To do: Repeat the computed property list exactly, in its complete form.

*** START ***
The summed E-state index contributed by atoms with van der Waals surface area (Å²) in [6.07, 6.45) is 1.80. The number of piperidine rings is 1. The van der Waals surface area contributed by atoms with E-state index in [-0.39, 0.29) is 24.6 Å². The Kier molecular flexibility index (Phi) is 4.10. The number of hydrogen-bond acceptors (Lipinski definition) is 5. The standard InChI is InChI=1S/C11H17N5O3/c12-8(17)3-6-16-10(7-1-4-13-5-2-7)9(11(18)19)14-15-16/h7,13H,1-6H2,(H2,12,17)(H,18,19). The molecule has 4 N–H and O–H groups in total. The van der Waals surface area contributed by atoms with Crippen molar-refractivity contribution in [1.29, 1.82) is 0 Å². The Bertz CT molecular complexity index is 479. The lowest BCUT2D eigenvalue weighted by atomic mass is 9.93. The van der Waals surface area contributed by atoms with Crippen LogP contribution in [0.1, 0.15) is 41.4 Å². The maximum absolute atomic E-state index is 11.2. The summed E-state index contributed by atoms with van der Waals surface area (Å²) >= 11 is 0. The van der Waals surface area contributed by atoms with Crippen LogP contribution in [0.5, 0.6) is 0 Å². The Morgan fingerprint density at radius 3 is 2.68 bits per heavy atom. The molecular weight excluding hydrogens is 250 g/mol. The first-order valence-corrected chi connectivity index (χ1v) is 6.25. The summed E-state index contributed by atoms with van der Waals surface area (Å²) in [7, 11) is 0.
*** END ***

The summed E-state index contributed by atoms with van der Waals surface area (Å²) in [6.07, 6.45) is 1.80. The number of piperidine rings is 1. The van der Waals surface area contributed by atoms with E-state index in [-0.39, 0.29) is 24.6 Å². The Kier molecular flexibility index (Phi) is 4.10. The number of hydrogen-bond acceptors (Lipinski definition) is 5. The standard InChI is InChI=1S/C11H17N5O3/c12-8(17)3-6-16-10(7-1-4-13-5-2-7)9(11(18)19)14-15-16/h7,13H,1-6H2,(H2,12,17)(H,18,19). The molecule has 4 N–H and O–H groups in total. The van der Waals surface area contributed by atoms with Crippen molar-refractivity contribution in [1.29, 1.82) is 0 Å². The Bertz CT molecular complexity index is 479. The lowest BCUT2D eigenvalue weighted by atomic mass is 9.93. The van der Waals surface area contributed by atoms with Crippen LogP contribution in [0.1, 0.15) is 41.4 Å². The maximum absolute atomic E-state index is 11.2. The summed E-state index contributed by atoms with van der Waals surface area (Å²) >= 11 is 0. The van der Waals surface area contributed by atoms with Crippen LogP contribution in [0.5, 0.6) is 0 Å². The Morgan fingerprint density at radius 3 is 2.68 bits per heavy atom. The molecular weight excluding hydrogens is 250 g/mol. The first-order valence-corrected chi connectivity index (χ1v) is 6.25. The summed E-state index contributed by atoms with van der Waals surface area (Å²) in [7, 11) is 0.